This is a follow to my first post on this subject last week.
In that post I predicted that building web2.0 companies will start to become a more expensive business – driven by increased marketing and development spend.
In this follow up post I will look at what that might mean for the way companies are built and how VCs think about investing in this space.
It might be tough to follow this post if you haven’t read the first one.
If companies are spending more on marketing then it becomes more important that the product is right when the campaign dollars start flowing. There will always be a trade off between waiting for the perfect product and wanting to get to market early, but when you are spending more on marketing the balance shifts more towards wanting to get the product right. You are less likely to waste your advertising dollars that way, and there is always the feeling that your first shot is your best chance.
Getting it right probably means having high quality product design people on your team. At the moment the dominant approach is ‘experiment and iterate’ – but if you need to open the cheque book before you can get traffic you will want someone who can get it right without iterating.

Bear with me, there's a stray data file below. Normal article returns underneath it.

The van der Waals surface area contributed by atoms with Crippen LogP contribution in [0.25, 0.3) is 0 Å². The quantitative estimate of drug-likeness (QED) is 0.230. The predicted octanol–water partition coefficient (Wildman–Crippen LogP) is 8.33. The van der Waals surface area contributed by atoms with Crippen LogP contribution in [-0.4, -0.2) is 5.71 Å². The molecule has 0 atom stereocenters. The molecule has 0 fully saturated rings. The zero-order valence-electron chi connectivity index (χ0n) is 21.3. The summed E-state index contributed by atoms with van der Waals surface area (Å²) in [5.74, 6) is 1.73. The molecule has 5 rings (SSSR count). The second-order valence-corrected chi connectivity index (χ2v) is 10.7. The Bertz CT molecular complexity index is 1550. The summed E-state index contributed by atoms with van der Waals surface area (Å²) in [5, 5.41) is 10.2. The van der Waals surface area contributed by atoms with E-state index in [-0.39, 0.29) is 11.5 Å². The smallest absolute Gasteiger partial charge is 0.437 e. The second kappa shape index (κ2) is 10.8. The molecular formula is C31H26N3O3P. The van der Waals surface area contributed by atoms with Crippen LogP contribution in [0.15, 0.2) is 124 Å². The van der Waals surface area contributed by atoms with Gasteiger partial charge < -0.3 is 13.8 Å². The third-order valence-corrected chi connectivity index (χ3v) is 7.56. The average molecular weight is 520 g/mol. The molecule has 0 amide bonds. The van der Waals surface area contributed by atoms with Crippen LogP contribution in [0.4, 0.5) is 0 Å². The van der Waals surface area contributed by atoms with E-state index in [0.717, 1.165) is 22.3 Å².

Another change is that distribution deals will become more important. For example getting bundled Firefox could make a company. Spending time and money on business development execs is an alternative to Adwords campaigns or offline PR.
For VCs things will change as well. At the moment the general view is that consumer internet start-ups should be able to launch and get some good traffic before they need the sort of money we provide. That has given us the luxury of being able to let consumers pass judgement on whether a product is great or not before we write a cheque (but it has also allowed many start-ups to get by without raising money from us at all).
If money is required before meaningful traffic can be generated we will have to find new ways of picking the best from the rest. That will mean looking in more detail at the product and market. We will also take confidence from having people on the team who have been there and done it before in this space – second time entrepreneurs, if you will. The good news is that there are more and more of you out there.
All of which makes the financing and building of consumer internet businesses start to sound more like the building and financing of traditional software businesses.
That is the direction in which the world is moving, I’m sure of it. The fact that it gets cheaper every day to launch a service will only increase the number of companies and make it more difficult to get heard above the noise.